Travelers: Kari and Nate
Budget: Midrange ($1000-$5000)
Where did you go?
Technically, our trip was all of Route 66 (through: Illinois, Missouri, Kansas, Oklahoma, Texas, New Mexico, Arizona, California), plus the driving it took to get us to the start from Ohio and Indiana. And then from California to Nevada, Utah, Colorado, Nebraska, Iowa, Illinois. We spent the better part of a month living out of our car and tent, traveling across America together.
I am the daughter of a diesel mechanic with a love for Hot Rods, ’50s kitsch, and Americana. I spent a lot of time in my teen years at my Dad’s garage, fiddling around with pinstriping brushes and admiring the profiles of some beautiful classic cars. My dad drove across the country when he was 17, driving various parts of 66, and so it has always been my dream to make the trip. But timing (at least two weeks from Chicago to LA) and money always prevented us from taking the trip. For the first time since I started teaching, I had a whole summer off; so we saved some extra dollars, planned carefully, and decided to make the voyage.
[related_post align=”right”]What did you do? Obviously, we drove — but we tried to limit our driving to a few hours a day, and we stopped VERY often. The wonderful thing about not driving on the highway is that you can ride with the windows down and stop in every small town you see.
We used the Route 66: EZ66 GUIDE For Travelers, written by Jerry McClanahan (who we met on our trip through Chandler, Oklahoma) as our only navigation. It kept us on the old road as much as possible (Portland concrete, baby) and drove us through some of the most beautiful, haunting, and varied landscapes and towns I have ever had the pleasure to experience. We spoke to families who had been on Route 66 since its heyday — the people who comprise the community, the GIANT Main Street, that is US 66.
We took a tent along, and rotated nights camping, staying in classic 66 motels, and hitting Motel 6’s or Super 8’s to stay in budget.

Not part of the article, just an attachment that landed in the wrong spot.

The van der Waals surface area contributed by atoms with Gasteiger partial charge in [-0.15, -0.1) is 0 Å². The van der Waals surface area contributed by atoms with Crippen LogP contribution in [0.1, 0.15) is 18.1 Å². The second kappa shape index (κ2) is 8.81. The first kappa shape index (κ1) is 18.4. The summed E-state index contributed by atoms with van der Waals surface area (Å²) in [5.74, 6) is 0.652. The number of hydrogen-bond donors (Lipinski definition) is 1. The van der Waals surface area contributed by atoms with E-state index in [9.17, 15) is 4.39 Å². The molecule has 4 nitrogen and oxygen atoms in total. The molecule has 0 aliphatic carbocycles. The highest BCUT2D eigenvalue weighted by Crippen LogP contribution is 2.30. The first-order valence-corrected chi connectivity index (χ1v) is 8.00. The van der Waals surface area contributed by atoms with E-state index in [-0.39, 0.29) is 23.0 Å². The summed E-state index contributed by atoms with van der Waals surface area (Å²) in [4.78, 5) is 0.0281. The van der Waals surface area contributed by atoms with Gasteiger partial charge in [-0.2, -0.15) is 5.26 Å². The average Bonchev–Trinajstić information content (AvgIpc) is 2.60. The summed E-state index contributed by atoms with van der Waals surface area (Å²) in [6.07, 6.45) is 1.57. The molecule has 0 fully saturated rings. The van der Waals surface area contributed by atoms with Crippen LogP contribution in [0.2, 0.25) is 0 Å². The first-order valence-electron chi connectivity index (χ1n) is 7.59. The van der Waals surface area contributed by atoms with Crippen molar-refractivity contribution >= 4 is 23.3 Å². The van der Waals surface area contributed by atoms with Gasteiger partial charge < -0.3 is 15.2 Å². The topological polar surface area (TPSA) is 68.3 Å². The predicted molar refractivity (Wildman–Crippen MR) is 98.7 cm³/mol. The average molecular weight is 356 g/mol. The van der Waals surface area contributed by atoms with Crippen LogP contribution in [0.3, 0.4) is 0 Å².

Things that we did that were awesome:
- Stopped at every roadside giant we could find.
- Stood on the corner in Winslow, Arizona.
- Hiked Painted Desert and Petrified Forest.
- Saw the Meteor Crater.
- Drove the Mojave desert at night.
- Slept in a Wigwam Motel.
Most of all, when we were driving, we drove nearly the entire trip on old Route 66; goodbye, interstate. We blasted music, ignored our smartphones (although I did post photos to Instagram), and saw America in a way I never thought we would.
What would you have done differently? I think if we could do it all over again, we’d have taken it even more slowly. In reflection, we rushed between a few places when we wished we would have stopped longer to investigate other things or enjoy other places. Places open and close — if you can’t make it one day, just camp it out for another. It’s worth it.
On a second trip, we’d cut out the discount motels and split our time evenly between vintage motor hotels (there are lots of VERY cool ones) and state park campgrounds. When you are only driving three hours a day, there is plenty of time to set up camp, and it is amazing to watch the sunset in so many different states.
What’s your best travel advice for other offbeat travelers? Pack a cooler full of food and save eating out on the road for true Route 66 road food. We saved a ton of money not eating at drive thrus, and when we did stop to eat, we ate delicious (and usually AMAZINGLY affordable) handmade food — which varied with every state we drove through. I had steak in Texas, a ton of green chili in New Mexico, and a fried bologna sandwich in Illinois. The rest of the time we snacked on carrots and sammiches from the back of our car; we would have breakfast and coffee at our campsites (delicious campfire coffee, for the win).
Mostly: buy a guide (I highly recommend Jerry’s EZ66, it was great!) and follow it. Resist the urge to rush. Follow the road. Turn off the GPS. Stop at all of the small places. Park and take photos. I loved being navigator, and the interface that we had with each other when we weren’t glued to our phones to show us the way.
Things not to miss:
- The Munger Moss Motel — The owners are amazing, the prices sublime, the rooms classic and cozy
- The Gay Parita Sinclair Station
- The Painted Desert and Petrified Forest
- The Blue Swallow Motel, Tucumcari, New Mexico
- Seligman, AZ
Who am I kidding? All of it. Do all of it. Get your kicks on Route 66.